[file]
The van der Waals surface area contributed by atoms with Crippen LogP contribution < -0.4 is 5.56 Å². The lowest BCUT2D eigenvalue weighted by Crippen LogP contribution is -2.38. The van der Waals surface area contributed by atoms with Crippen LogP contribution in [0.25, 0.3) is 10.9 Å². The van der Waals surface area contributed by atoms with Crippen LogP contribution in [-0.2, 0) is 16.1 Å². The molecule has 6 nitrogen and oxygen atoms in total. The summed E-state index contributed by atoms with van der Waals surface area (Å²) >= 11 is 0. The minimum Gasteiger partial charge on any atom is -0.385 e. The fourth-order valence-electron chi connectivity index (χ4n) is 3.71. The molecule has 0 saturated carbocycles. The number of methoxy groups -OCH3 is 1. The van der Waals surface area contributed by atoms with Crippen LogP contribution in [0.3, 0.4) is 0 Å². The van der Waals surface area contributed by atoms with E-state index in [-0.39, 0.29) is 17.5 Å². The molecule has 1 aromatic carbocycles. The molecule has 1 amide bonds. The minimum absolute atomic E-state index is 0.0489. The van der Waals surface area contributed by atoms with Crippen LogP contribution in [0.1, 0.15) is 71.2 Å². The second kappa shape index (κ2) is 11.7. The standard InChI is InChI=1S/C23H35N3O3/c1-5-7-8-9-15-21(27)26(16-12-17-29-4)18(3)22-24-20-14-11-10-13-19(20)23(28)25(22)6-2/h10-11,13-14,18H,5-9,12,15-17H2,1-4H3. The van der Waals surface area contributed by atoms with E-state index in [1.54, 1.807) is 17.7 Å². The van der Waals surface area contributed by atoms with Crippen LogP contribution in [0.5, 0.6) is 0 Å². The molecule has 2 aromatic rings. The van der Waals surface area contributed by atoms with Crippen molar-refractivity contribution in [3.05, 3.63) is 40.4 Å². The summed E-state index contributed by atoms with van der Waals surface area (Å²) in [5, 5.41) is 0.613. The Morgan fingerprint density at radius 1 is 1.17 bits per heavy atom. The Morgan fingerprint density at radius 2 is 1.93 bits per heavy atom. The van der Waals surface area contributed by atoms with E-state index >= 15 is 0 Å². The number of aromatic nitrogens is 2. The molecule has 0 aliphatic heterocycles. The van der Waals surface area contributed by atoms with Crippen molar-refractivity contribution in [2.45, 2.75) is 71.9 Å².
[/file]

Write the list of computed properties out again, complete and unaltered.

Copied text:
The van der Waals surface area contributed by atoms with Crippen LogP contribution < -0.4 is 5.56 Å². The lowest BCUT2D eigenvalue weighted by Crippen LogP contribution is -2.38. The van der Waals surface area contributed by atoms with Crippen LogP contribution in [0.25, 0.3) is 10.9 Å². The van der Waals surface area contributed by atoms with Crippen LogP contribution in [-0.2, 0) is 16.1 Å². The molecule has 6 nitrogen and oxygen atoms in total. The summed E-state index contributed by atoms with van der Waals surface area (Å²) >= 11 is 0. The minimum Gasteiger partial charge on any atom is -0.385 e. The fourth-order valence-electron chi connectivity index (χ4n) is 3.71. The molecule has 0 saturated carbocycles. The number of methoxy groups -OCH3 is 1. The van der Waals surface area contributed by atoms with Crippen LogP contribution in [0.3, 0.4) is 0 Å². The van der Waals surface area contributed by atoms with E-state index in [-0.39, 0.29) is 17.5 Å². The molecule has 1 aromatic carbocycles. The molecule has 1 amide bonds. The minimum absolute atomic E-state index is 0.0489. The van der Waals surface area contributed by atoms with Crippen LogP contribution in [0.1, 0.15) is 71.2 Å². The second kappa shape index (κ2) is 11.7. The standard InChI is InChI=1S/C23H35N3O3/c1-5-7-8-9-15-21(27)26(16-12-17-29-4)18(3)22-24-20-14-11-10-13-19(20)23(28)25(22)6-2/h10-11,13-14,18H,5-9,12,15-17H2,1-4H3. The van der Waals surface area contributed by atoms with E-state index in [1.54, 1.807) is 17.7 Å². The van der Waals surface area contributed by atoms with Crippen LogP contribution in [0.5, 0.6) is 0 Å². The molecule has 2 aromatic rings. The van der Waals surface area contributed by atoms with Crippen molar-refractivity contribution in [3.05, 3.63) is 40.4 Å². The summed E-state index contributed by atoms with van der Waals surface area (Å²) in [5, 5.41) is 0.613. The Morgan fingerprint density at radius 1 is 1.17 bits per heavy atom. The Morgan fingerprint density at radius 2 is 1.93 bits per heavy atom. The van der Waals surface area contributed by atoms with E-state index >= 15 is 0 Å². The number of aromatic nitrogens is 2. The molecule has 0 aliphatic heterocycles. The van der Waals surface area contributed by atoms with Crippen molar-refractivity contribution in [2.45, 2.75) is 71.9 Å².